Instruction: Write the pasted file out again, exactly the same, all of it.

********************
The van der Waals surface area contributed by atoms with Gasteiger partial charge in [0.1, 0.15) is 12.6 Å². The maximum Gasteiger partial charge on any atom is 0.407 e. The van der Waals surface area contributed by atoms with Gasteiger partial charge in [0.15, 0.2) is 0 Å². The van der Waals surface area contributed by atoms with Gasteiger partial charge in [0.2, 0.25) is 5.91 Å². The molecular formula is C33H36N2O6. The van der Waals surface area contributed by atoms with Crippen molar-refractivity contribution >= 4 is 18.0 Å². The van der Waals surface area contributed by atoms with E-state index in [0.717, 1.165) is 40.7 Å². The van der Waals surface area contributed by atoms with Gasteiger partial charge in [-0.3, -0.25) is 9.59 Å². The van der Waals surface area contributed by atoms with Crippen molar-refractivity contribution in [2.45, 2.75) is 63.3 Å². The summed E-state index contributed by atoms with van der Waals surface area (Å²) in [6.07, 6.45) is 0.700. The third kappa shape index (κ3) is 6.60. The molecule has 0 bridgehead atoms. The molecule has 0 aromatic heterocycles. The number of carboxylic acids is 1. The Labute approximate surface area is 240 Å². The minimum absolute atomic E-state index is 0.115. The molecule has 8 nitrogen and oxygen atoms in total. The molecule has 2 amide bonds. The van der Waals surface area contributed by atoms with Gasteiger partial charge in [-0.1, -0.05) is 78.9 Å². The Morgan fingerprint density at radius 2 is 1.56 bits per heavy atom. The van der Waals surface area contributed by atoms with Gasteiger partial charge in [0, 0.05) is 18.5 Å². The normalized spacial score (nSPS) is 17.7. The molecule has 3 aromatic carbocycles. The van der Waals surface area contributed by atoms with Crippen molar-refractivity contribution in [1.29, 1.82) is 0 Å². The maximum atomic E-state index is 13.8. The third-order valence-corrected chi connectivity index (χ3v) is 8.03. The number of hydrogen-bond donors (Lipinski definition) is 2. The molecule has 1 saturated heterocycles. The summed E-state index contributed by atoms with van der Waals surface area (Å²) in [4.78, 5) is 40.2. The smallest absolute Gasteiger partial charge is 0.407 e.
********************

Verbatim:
The van der Waals surface area contributed by atoms with Gasteiger partial charge in [0.1, 0.15) is 12.6 Å². The maximum Gasteiger partial charge on any atom is 0.407 e. The van der Waals surface area contributed by atoms with Gasteiger partial charge in [0.15, 0.2) is 0 Å². The van der Waals surface area contributed by atoms with Gasteiger partial charge in [0.2, 0.25) is 5.91 Å². The molecular formula is C33H36N2O6. The van der Waals surface area contributed by atoms with Crippen molar-refractivity contribution >= 4 is 18.0 Å². The van der Waals surface area contributed by atoms with E-state index in [0.717, 1.165) is 40.7 Å². The van der Waals surface area contributed by atoms with Gasteiger partial charge in [-0.3, -0.25) is 9.59 Å². The van der Waals surface area contributed by atoms with Crippen molar-refractivity contribution in [2.45, 2.75) is 63.3 Å². The summed E-state index contributed by atoms with van der Waals surface area (Å²) in [6.07, 6.45) is 0.700. The third kappa shape index (κ3) is 6.60. The molecule has 0 bridgehead atoms. The molecule has 0 aromatic heterocycles. The number of carboxylic acids is 1. The Labute approximate surface area is 240 Å². The minimum absolute atomic E-state index is 0.115. The molecule has 8 nitrogen and oxygen atoms in total. The molecule has 2 amide bonds. The van der Waals surface area contributed by atoms with Gasteiger partial charge in [-0.1, -0.05) is 78.9 Å². The Morgan fingerprint density at radius 2 is 1.56 bits per heavy atom. The van der Waals surface area contributed by atoms with Gasteiger partial charge in [0, 0.05) is 18.5 Å². The normalized spacial score (nSPS) is 17.7. The molecule has 3 aromatic carbocycles. The van der Waals surface area contributed by atoms with Crippen molar-refractivity contribution in [1.29, 1.82) is 0 Å². The maximum atomic E-state index is 13.8. The third-order valence-corrected chi connectivity index (χ3v) is 8.03. The number of hydrogen-bond donors (Lipinski definition) is 2. The molecule has 1 saturated heterocycles. The summed E-state index contributed by atoms with van der Waals surface area (Å²) in [4.78, 5) is 40.2. The smallest absolute Gasteiger partial charge is 0.407 e.